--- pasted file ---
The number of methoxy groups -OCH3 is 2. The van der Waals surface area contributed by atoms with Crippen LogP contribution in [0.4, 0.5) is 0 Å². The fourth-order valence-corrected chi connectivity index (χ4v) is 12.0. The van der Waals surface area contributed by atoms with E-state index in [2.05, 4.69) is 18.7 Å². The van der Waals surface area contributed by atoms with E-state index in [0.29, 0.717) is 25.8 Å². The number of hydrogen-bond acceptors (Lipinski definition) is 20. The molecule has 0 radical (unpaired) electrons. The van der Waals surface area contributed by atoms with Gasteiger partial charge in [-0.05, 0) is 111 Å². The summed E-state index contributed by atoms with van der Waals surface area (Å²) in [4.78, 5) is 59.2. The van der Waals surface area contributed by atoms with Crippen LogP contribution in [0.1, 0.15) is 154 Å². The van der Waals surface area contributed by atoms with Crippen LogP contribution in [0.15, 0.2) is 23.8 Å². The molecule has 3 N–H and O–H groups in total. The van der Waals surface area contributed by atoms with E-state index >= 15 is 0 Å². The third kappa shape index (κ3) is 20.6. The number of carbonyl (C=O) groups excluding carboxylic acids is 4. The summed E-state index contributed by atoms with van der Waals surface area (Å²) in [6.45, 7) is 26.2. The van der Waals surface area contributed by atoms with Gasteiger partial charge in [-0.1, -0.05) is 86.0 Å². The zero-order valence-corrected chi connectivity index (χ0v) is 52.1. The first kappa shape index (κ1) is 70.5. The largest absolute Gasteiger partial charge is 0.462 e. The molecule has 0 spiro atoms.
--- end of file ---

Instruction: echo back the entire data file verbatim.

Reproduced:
The number of methoxy groups -OCH3 is 2. The van der Waals surface area contributed by atoms with Crippen LogP contribution in [0.4, 0.5) is 0 Å². The fourth-order valence-corrected chi connectivity index (χ4v) is 12.0. The van der Waals surface area contributed by atoms with E-state index in [2.05, 4.69) is 18.7 Å². The van der Waals surface area contributed by atoms with E-state index in [0.29, 0.717) is 25.8 Å². The number of hydrogen-bond acceptors (Lipinski definition) is 20. The molecule has 0 radical (unpaired) electrons. The van der Waals surface area contributed by atoms with Gasteiger partial charge in [-0.05, 0) is 111 Å². The summed E-state index contributed by atoms with van der Waals surface area (Å²) in [4.78, 5) is 59.2. The van der Waals surface area contributed by atoms with Crippen LogP contribution in [0.1, 0.15) is 154 Å². The van der Waals surface area contributed by atoms with Crippen LogP contribution in [0.15, 0.2) is 23.8 Å². The molecule has 3 N–H and O–H groups in total. The van der Waals surface area contributed by atoms with E-state index >= 15 is 0 Å². The third kappa shape index (κ3) is 20.6. The number of carbonyl (C=O) groups excluding carboxylic acids is 4. The summed E-state index contributed by atoms with van der Waals surface area (Å²) in [6.45, 7) is 26.2. The van der Waals surface area contributed by atoms with Gasteiger partial charge in [-0.1, -0.05) is 86.0 Å². The zero-order valence-corrected chi connectivity index (χ0v) is 52.1. The first kappa shape index (κ1) is 70.5. The largest absolute Gasteiger partial charge is 0.462 e. The molecule has 0 spiro atoms.